China's aid to Myanmar might not win over many Western critics, but Western critics are not China's target audience, said Bill Kirby, a China expert and history professor at Harvard University.
"Burma's performance was poor, both in warning its people about the immediate danger and in its response after the cyclone hit. It's a good sign that China stepped into a leadership position in its part of the world," said Kirby.
"It is a good sign that China was helpful quickly. If you compare the China of today with the China of several decades ago, China acts much more like other countries than different. It is a healthy sign that it is among the countries taking the lead. It is right and proper that it do so for a country on its doorstep," Kirby added.
"The aid has more to do with making an impression, and how it wants to be perceived by its neighbors, than how it wants to be perceived in the broader international community, in terms of the Olympics," he said.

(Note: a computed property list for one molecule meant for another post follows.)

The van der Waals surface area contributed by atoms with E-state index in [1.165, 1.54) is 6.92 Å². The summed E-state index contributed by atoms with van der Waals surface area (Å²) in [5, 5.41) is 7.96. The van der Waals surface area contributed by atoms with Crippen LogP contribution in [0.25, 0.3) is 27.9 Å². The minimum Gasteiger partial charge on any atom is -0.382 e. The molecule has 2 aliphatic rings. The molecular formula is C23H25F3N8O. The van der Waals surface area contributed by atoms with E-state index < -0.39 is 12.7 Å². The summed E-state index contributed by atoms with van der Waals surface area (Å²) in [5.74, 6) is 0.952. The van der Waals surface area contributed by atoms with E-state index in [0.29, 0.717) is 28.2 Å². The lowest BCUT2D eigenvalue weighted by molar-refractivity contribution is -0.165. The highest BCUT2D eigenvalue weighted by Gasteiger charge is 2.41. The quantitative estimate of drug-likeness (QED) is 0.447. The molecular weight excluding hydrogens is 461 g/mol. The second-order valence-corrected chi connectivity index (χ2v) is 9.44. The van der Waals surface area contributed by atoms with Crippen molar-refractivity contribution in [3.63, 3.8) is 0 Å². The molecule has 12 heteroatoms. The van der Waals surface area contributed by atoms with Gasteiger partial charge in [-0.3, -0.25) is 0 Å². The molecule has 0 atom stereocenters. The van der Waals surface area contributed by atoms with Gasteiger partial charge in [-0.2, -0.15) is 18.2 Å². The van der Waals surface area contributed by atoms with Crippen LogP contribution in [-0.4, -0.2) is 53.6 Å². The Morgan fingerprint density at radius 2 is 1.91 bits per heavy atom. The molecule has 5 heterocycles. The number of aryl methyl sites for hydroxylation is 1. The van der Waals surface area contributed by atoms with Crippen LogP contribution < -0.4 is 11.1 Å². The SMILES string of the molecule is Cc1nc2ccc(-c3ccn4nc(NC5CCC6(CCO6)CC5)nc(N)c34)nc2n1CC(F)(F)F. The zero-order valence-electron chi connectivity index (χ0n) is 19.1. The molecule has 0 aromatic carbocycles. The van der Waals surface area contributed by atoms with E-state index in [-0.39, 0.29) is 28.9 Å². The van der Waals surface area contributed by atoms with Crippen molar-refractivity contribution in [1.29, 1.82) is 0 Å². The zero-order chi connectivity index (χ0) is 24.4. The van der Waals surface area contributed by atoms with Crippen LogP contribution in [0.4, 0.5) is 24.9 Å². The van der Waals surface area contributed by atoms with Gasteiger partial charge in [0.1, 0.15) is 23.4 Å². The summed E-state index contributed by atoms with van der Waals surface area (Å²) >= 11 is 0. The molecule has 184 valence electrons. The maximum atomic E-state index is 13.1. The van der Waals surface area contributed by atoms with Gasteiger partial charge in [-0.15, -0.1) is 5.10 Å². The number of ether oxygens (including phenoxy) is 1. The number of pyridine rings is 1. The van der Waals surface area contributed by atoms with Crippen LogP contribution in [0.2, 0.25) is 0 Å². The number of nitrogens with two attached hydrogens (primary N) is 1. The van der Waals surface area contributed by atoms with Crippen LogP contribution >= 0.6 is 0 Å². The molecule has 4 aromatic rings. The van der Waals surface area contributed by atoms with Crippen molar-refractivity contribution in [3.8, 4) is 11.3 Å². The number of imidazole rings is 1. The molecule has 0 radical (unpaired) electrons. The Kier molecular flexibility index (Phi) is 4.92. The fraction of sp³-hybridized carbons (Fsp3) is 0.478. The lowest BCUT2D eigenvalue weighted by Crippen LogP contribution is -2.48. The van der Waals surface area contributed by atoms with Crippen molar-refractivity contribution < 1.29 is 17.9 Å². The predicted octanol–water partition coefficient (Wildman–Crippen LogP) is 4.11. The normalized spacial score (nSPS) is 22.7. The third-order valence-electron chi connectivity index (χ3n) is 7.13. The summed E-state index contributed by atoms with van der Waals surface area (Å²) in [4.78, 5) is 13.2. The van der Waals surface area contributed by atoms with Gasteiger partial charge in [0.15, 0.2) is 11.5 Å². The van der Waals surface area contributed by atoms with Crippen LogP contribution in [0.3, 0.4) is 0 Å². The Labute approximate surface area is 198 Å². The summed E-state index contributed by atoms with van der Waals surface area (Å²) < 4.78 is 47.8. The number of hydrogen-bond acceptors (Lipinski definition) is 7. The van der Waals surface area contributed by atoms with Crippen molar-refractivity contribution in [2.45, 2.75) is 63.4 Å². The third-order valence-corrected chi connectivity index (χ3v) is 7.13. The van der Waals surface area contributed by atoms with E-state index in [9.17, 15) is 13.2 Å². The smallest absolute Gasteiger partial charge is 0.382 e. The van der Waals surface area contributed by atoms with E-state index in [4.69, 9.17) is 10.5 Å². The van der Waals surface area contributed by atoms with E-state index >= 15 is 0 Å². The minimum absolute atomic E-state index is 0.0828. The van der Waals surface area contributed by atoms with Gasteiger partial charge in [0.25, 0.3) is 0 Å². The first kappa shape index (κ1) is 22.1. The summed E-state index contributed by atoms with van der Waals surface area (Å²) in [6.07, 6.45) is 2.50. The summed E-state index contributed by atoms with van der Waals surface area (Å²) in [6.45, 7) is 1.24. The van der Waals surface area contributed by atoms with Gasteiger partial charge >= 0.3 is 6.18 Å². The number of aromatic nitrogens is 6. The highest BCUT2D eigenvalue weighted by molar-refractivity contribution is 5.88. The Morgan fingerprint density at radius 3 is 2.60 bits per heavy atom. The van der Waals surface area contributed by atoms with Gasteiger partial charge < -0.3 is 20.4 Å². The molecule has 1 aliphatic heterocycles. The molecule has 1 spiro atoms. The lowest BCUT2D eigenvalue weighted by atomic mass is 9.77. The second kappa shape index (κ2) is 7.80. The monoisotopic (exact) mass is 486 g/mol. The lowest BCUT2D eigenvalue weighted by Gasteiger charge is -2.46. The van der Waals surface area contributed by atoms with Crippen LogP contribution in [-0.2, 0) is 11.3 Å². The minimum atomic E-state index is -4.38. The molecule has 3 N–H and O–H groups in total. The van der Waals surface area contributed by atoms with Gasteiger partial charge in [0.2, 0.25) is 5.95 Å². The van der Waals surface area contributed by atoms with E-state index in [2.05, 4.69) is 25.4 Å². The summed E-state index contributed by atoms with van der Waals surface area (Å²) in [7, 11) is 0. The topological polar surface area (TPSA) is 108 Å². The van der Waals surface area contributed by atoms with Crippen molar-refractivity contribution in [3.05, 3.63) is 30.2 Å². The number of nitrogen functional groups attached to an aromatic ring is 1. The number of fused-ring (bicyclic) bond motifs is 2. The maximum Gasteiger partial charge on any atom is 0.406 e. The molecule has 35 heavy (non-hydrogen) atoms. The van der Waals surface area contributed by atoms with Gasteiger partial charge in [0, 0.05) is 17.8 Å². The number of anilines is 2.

By comparison to China's offer of $1 million, the U.S. initially offered $250,000 in aid and assistance to Burma.
On Tuesday, President Bush increased that offer by $3 million, provided the junta accepts the money from a president who has been a vocal critic of the military regime, and which turned down U.S. offers of aid following the 2004 Indian Ocean tsunami.
"Our message is to the military rulers. Let the United States come and help you, help the people," Bush told reporters.